Individual Speech Patterns

Did you ever read a scene between two characters and not know who was speaking because they both sounded the same on the page? I have and it’s very disconcerting. Now, you can use speaker attributes,or tags, such as he said, or she asked, to denote who is speaking and this is a fine, tried and true method to delineate who is saying what. But no two people speak the same way, even members in the same family. They may use similar words or expressions, but the way they say the words is different. People are unique. Your characters should be, too.

I have a friend who always thinks before answering a question. There’s never any knee-jerking in any response she gives. And she uses a modicum of words to answer that question. I have another friend who – like me – always knee-jerks, never thinks and speaks in a rapid fire fashion using up more words in the dictionary than most people know the meaning to. If I were to write a dialogue between the two I would never need to write a speaker attribution. You would know who is speaking just by the way I’ve written the dialogue. Your characters should be recognizable as well. If you have done your job correctly, and have laid the foundation throughout the story of how they speak – slow or fast, their tone – loud or soft – and the way they use words, your readers should be able to identify them during a dialogue scene.

Certain frequently used phrases, slang and dialect are all individual tags to indicate who is speaking as well.  Think of this statement: “I don’ know nothin’ ’bout birthin’ no babies!” If you are a Gone With the Wind fan, you recognize this as a sentence from Scarlet’s maid Prissy when Melanie goes into labor. Prissy is a slave. Poor, black and uneducated. If GWTW took place in the Regency period, you might expect the maid to be white, poor and uneducated, and her speech would sound something like this: “Oy dow’t know nuffin ‘bowt birthing babes!” Both sound uneducated. Take the same sentence and write it from Scarlet’s voice and it might sound like this: “But I don’t know anything about delivery babies!” Sounds different, doesn’t it? The well educated lady’s maid in England may  sound like this: “I’m sorry, but I am not acquainted with the necessary knowledge to assist a baby  into the world.” Sounds even more unique.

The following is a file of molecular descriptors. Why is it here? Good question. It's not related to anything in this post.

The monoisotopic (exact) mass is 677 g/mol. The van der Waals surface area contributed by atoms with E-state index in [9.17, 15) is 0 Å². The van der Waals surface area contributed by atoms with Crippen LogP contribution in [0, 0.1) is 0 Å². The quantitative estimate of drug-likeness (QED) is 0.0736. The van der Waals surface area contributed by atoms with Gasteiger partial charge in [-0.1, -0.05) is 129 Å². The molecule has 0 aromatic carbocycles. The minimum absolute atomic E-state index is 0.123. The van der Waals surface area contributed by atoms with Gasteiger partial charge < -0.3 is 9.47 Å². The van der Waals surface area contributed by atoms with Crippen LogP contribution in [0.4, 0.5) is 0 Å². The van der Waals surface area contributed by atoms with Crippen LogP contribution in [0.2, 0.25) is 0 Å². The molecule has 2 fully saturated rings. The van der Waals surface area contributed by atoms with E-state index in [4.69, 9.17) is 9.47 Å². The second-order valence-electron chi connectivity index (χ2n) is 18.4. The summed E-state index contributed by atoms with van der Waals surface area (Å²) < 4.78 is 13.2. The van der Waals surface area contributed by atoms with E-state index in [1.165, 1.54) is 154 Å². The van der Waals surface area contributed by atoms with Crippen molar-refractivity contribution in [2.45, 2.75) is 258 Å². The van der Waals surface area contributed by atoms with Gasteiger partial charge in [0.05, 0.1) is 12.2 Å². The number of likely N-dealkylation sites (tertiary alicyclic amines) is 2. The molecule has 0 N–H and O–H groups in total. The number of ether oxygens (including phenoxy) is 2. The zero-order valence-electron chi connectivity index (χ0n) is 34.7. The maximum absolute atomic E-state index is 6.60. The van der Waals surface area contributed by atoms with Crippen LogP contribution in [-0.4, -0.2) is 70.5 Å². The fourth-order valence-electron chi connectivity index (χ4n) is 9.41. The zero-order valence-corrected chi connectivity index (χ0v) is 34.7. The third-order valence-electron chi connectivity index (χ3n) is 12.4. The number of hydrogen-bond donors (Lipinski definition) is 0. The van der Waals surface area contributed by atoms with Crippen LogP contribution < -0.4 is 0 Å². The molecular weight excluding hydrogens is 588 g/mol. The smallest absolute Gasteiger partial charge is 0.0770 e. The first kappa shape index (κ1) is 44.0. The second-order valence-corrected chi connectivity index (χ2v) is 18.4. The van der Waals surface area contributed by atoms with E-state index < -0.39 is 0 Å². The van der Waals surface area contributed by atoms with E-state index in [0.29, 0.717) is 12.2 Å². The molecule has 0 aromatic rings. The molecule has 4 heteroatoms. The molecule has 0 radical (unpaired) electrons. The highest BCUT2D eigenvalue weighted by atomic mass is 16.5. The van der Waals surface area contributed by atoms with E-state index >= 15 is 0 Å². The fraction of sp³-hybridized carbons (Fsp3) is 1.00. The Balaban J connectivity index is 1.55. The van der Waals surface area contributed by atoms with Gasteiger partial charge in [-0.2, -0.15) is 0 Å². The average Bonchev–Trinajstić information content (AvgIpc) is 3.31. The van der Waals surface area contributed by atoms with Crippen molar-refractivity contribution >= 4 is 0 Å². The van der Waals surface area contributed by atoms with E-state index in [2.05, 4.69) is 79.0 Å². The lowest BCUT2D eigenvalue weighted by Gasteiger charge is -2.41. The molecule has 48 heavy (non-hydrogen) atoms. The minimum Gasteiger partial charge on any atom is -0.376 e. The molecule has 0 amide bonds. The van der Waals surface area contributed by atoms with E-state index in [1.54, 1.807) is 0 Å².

Where your story takes place, the locale or setting, will give you an indication of how the characters speak as well. The common ones are Y’all for the south, Mate for our neighbors to the north and Australia, Eh? for the upper midsection of the country, bloody and brilliant for our English friends. You can come up with many more individual phrases and words used in various sections of our world. If you have a Brit in your book, make him say common Brit phrases, and then try to have the Americans tell him the way they say the same word. That would surely denote who is speaking from who.

I am nosey. I’ve said this too any times now to try and deny it if asked. In my nosiness states I listen to how strangers speak. In a restaurant, at the mall, on airplanes. I enjoy hearing people talk because it is all fodder for my imagination and story telling. The next time you are somewhere pubic, listen to a few people have a dialogue. Note the speed – or lack of it – in the way they talk, the words they use – many or sparse – and any geographical dialect sounding words they say. See if you can translate that to whatever story you are currently working on. Write a couple of pages of dialogue without speaker attributes and have someone read it. Someone your trust and like. See if they can follow who is speaking without the tags. If they can, you have done a great job. If they can’t, figure out why not and how you can fix it. And I’ll bet you can fix it by doing any of the ways I’ve mentioned.


1 Comment

Filed under Dialogue

One response to “Individual Speech Patterns

  1. Greetings from the professor!


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